You can explore 5 great Angkor temples in 3 days on an eye-opening tour. A must-see is Angkor Thom, 'The Great City', built by King Jayavarman VII in the 12th century. It's not too far away from town and is quite an impressive place at 10 sq km with 5 monumental gates and a 100-metre wide moat plus surrounding walls.

    Here, we visit the Terrace of Elephants, the Terrace of the Leper King and Phimeanakas (the Celestial Palace) with the Royal Enclosure. A tour like this is so rich in cultural gems that it's really worthwhile taking a video camera along with you. Declared a World Heritage Site by UNESCO in 1992, the whole city of Angkor is an impressive sight. 

    Angkor Wat is a temple dedicated to the Hindu god Vishnu by King Suryavarman II, who reigned between 1131 and 1150. In those days, Indian cultural and religious influence was strong in Southeast Asia and like almost all the temples in Angkor, it was originally Hindu and was 'converted' to Buddhism later on.

    It took over 30 years and thousands of pairs of hands to build and is world-famous for its beauty and for having the longest continuous bas-relief in the world, which runs along the outer gallery walls, narrating stories from Hindu mythology.

    Angkor Wat is the most photographed of all Angkor's holy places and is instantly recognisable because of its centrally located quincunx of towers. It's also unique as it is the only western-facing temple in Angkor. All the others face the east.

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    Atrašanās vieta: Siem Reap, Cambodia

    Darba laiks: Daily from 5am to 6pm


    Fotoattēla avots: xiquinhosilva (CC BY 2.0) apstrādāts

    Bayon is Jayavarman's temple that's located in the centre of the Angkor Archeological Park. It has many complicated and exquisite bas-reliefs with scenes depicting land and naval warfare, market scenes and others depicting the construction of the temple itself. Scholars agree that the uniform shape of the faces throughout the temple depicts a likeness of the king himself.

    This is one of Angkor's most popular locations and is rich in historical pickings. It's also quite strenuous as the tour involves lots of narrow corridors, steep flights of stairs and towers and we can't help thinking of Lara Croft in Tomb Raider. 

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    Atrašanās vieta: Angkor Archeological Park, Siem Reap, Cambodia


    Baphuon is around 400 metres northwest of Bayon Temple. The temple's pyramid shape represents the mythical Hindu Mount Meru and marks the centre of the city that was here before Angkor Thom. It's seriously big, and only Angkor Wat is larger than Baphuon. A lot of it has collapsed in on itself because of hasty and overambitious planning and building, but it's a hugely impressive sight and not a little scary to see the crocodiles in the moat. Settle in on the upper layers of the temple to watch the sunset over the beautiful Cambodian countryside.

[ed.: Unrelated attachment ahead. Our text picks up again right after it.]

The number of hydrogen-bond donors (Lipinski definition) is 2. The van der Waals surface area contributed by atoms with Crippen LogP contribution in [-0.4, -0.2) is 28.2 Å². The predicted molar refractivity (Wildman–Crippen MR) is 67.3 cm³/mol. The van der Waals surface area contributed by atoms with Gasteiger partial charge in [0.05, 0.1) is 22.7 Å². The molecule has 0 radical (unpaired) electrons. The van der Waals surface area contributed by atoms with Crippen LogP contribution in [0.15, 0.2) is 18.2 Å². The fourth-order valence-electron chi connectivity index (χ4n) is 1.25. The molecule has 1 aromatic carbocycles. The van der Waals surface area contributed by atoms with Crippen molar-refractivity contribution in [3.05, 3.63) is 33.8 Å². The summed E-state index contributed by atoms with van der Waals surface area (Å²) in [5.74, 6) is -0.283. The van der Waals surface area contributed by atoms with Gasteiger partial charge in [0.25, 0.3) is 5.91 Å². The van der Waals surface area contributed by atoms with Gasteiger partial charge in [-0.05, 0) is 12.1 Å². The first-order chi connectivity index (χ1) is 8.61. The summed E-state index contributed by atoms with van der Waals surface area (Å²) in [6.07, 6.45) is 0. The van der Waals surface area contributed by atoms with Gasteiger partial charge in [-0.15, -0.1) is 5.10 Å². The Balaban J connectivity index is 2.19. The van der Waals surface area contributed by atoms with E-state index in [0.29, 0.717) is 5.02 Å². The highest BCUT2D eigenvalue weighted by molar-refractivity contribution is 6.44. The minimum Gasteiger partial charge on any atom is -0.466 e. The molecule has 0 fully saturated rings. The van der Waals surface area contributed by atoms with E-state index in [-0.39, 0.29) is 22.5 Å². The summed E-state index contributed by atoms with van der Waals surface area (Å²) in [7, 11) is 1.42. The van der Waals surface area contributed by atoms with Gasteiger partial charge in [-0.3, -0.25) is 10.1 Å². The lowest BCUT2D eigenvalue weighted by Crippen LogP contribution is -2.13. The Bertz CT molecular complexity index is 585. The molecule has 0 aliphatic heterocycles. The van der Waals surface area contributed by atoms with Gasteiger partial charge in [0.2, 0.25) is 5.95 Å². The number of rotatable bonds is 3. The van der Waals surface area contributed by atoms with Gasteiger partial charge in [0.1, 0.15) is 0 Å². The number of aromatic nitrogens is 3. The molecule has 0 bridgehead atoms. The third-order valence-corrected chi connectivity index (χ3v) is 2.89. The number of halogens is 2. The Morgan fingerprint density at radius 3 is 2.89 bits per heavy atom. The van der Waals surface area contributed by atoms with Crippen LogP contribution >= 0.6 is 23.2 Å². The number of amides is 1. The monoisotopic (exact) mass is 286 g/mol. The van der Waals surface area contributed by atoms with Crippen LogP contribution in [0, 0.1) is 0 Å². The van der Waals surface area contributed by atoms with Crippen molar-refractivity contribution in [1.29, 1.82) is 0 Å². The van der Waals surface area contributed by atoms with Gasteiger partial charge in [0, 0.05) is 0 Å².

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    Atrašanās vieta: Angkor Archaelogical Park, Siem Reap, Cambodia

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    Fotoattēla avots: Diego Delso (CC BY-SA 3.0) apstrādāts

    Ta Prohm Temple comes as a complete surprise because it's pretty much the only building in Angkor that has not been reclaimed from the jungle. As a result, it's like stepping back in time to when the first Western explorers 'discovered' Angkor. Huge silk cotton trees and strangler figs grow over and through the buildings, their roots like solidified lava and the effect are almost scary when we consider the power of Nature.

    You can see just why this temple is one of the most popular of Angkor's many fabulous sights as it is eminently photogenic. Indeed, this was the only temple in Tomb Raider that was faithfully replicated. 

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    Atrašanās vieta: Angkor Archaeological Park, Siem Reap, Cambodia


    After a 25-km drive from Angkor Archaeological Park, we arrive at this distinctive-looking temple made out of red sandstone. Sandstone is ideal carving material and this makes Banteay Srei Temple a popular place as its intricate carvings are a wonder to behold.

    Established in the late 10th century, Banteay Srei was originally a Hindu temple dedicated to Shiva and its diminutive size as well as the many carved female figures has led many scholars to speculate whether it was built by women labourers. After all, 'Banteay Srei' translates as the 'citadel of women'.

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    Atrašanās vieta: Siem Reap, Cambodia

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